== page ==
Africa needs its Google and Yahoo! technologists like those of Silicon Valley. We need creative minds like that of Jerry Young, the 38-year-old co-founder of the Yahoo! and Bill Gates of Microsoft.

According to the latest findings of a Future Tech Magazine, the United States is no longer the center of the digital universe as London, Mexico City, Moscow, Seoul and Tokyo are rapidly rising to the challenge. The Unites States, however, remains the home base for Web services like Google and Myspace. Other aggressive sites are- Habbo – a social networking site for children operated from Finland, Joost of Luxembourg that presents free TV programming including comedy central, Moo from London specializing in calling cards for Web denizens.

As the world is moving forward fast due to advanced technology, Africa has to join this bandwagon if it is to remain an active global partner for progress. This cannot be achieved by each of the 53 nation states in the continent acting in isolation. We need a continental effort, all the 53 sovereign states acting as one – a United States of Africa.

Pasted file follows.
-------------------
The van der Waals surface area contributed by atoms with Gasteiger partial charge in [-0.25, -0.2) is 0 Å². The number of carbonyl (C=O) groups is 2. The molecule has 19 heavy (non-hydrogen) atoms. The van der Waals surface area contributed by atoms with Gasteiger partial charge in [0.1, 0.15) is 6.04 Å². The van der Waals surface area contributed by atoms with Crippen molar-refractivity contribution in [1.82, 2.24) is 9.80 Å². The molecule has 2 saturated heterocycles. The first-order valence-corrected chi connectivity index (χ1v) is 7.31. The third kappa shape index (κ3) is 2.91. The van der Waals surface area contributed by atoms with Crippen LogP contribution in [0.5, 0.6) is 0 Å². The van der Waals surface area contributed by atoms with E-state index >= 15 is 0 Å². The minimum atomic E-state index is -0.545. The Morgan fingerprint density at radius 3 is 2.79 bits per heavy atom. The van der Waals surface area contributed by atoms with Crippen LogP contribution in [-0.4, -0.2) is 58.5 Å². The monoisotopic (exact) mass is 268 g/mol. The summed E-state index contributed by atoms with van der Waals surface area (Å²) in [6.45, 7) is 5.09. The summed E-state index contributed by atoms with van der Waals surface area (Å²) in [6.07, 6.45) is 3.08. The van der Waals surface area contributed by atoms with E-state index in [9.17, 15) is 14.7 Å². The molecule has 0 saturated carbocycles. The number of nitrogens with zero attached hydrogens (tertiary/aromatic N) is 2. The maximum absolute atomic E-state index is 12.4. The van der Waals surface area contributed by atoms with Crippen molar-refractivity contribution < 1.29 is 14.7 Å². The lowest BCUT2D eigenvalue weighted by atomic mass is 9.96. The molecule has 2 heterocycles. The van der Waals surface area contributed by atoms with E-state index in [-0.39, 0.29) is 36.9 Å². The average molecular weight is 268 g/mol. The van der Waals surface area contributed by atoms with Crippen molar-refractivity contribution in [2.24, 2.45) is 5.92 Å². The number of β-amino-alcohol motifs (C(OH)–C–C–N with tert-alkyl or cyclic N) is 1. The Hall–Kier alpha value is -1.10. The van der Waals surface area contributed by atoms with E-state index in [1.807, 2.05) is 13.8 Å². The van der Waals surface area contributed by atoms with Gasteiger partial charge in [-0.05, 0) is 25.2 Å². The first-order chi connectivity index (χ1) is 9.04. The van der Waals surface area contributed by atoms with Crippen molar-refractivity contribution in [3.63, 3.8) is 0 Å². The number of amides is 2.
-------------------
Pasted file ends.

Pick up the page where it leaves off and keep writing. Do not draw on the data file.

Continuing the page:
Let this political unity and economic integration come through evolution, through regional economic blocs forging greater unity, but let it happen sooner than later. Without a united Africa, the talk about Africa being the future of global economic development will remain a mere pipe dream as small fish easily fall prey to bigger fish.

While Africans must be engaged in this crucial talk about unity with seriousness, let us also take concrete steps to mingle in and be a part of this IT revolution. It is a tool for unity and economic development. We have to jump aboard in full force lest we remain sidelined and mere spectators, as was the case during the Industrial Revolution.

Let it be clear to all Africans that there is strength in unity!


  • Swallehe Msuya

    Swallehe Msuya was a senior staff writer at Mshale with extensive media experience in his native Tanzania. He was a general assignments writer. Investigative stories that Mshale undertook were normally his responsibility. Swallehe passed away in Sept. 2009 at the age of 61. Mshale will forever miss his tenacity and wisdom.

About Swallehe Msuya

Swallehe Msuya was a senior staff writer at Mshale with extensive media experience in his native Tanzania. He was a general assignments writer. Investigative stories that Mshale undertook were normally his responsibility. Swallehe passed away in Sept. 2009 at the age of 61. Mshale will forever miss his tenacity and wisdom.